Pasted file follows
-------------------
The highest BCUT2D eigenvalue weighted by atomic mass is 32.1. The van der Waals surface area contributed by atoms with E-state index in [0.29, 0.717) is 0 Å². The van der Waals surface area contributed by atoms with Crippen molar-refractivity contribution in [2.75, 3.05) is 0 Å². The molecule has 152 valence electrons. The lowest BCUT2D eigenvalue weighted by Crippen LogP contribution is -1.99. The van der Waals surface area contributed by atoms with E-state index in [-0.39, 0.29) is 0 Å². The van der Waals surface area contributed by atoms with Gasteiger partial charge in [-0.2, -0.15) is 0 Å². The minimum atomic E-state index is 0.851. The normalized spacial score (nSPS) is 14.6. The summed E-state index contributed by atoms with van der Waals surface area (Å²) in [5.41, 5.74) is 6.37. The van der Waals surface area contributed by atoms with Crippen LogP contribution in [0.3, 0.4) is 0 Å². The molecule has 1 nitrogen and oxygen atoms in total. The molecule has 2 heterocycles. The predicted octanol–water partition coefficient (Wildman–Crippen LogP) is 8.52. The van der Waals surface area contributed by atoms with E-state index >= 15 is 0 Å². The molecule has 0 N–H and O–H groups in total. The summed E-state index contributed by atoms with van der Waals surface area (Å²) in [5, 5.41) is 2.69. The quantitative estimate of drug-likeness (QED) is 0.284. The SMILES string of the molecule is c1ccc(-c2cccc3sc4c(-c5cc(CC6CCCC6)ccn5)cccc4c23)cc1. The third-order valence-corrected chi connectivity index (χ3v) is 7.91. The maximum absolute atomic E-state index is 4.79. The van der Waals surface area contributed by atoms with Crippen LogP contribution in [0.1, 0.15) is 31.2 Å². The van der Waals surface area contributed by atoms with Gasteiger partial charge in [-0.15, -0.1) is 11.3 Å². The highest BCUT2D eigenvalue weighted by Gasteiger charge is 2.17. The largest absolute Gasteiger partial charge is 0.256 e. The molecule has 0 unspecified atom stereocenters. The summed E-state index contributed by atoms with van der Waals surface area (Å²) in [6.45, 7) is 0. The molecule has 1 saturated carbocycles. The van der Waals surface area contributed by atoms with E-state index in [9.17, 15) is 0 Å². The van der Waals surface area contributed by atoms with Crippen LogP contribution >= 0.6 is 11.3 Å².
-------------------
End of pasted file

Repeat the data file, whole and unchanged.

The highest BCUT2D eigenvalue weighted by atomic mass is 32.1. The van der Waals surface area contributed by atoms with E-state index in [0.29, 0.717) is 0 Å². The van der Waals surface area contributed by atoms with Crippen molar-refractivity contribution in [2.75, 3.05) is 0 Å². The molecule has 152 valence electrons. The lowest BCUT2D eigenvalue weighted by Crippen LogP contribution is -1.99. The van der Waals surface area contributed by atoms with E-state index in [-0.39, 0.29) is 0 Å². The van der Waals surface area contributed by atoms with Gasteiger partial charge in [-0.2, -0.15) is 0 Å². The minimum atomic E-state index is 0.851. The normalized spacial score (nSPS) is 14.6. The summed E-state index contributed by atoms with van der Waals surface area (Å²) in [5.41, 5.74) is 6.37. The van der Waals surface area contributed by atoms with Crippen LogP contribution in [0.3, 0.4) is 0 Å². The molecule has 1 nitrogen and oxygen atoms in total. The molecule has 2 heterocycles. The predicted octanol–water partition coefficient (Wildman–Crippen LogP) is 8.52. The van der Waals surface area contributed by atoms with E-state index >= 15 is 0 Å². The molecule has 0 N–H and O–H groups in total. The summed E-state index contributed by atoms with van der Waals surface area (Å²) in [5, 5.41) is 2.69. The quantitative estimate of drug-likeness (QED) is 0.284. The SMILES string of the molecule is c1ccc(-c2cccc3sc4c(-c5cc(CC6CCCC6)ccn5)cccc4c23)cc1. The third-order valence-corrected chi connectivity index (χ3v) is 7.91. The maximum absolute atomic E-state index is 4.79. The van der Waals surface area contributed by atoms with Crippen LogP contribution in [0.1, 0.15) is 31.2 Å². The van der Waals surface area contributed by atoms with Gasteiger partial charge in [-0.15, -0.1) is 11.3 Å². The highest BCUT2D eigenvalue weighted by Gasteiger charge is 2.17. The largest absolute Gasteiger partial charge is 0.256 e. The molecule has 0 unspecified atom stereocenters. The summed E-state index contributed by atoms with van der Waals surface area (Å²) in [6.45, 7) is 0. The molecule has 1 saturated carbocycles. The van der Waals surface area contributed by atoms with E-state index in [9.17, 15) is 0 Å². The van der Waals surface area contributed by atoms with Crippen LogP contribution >= 0.6 is 11.3 Å².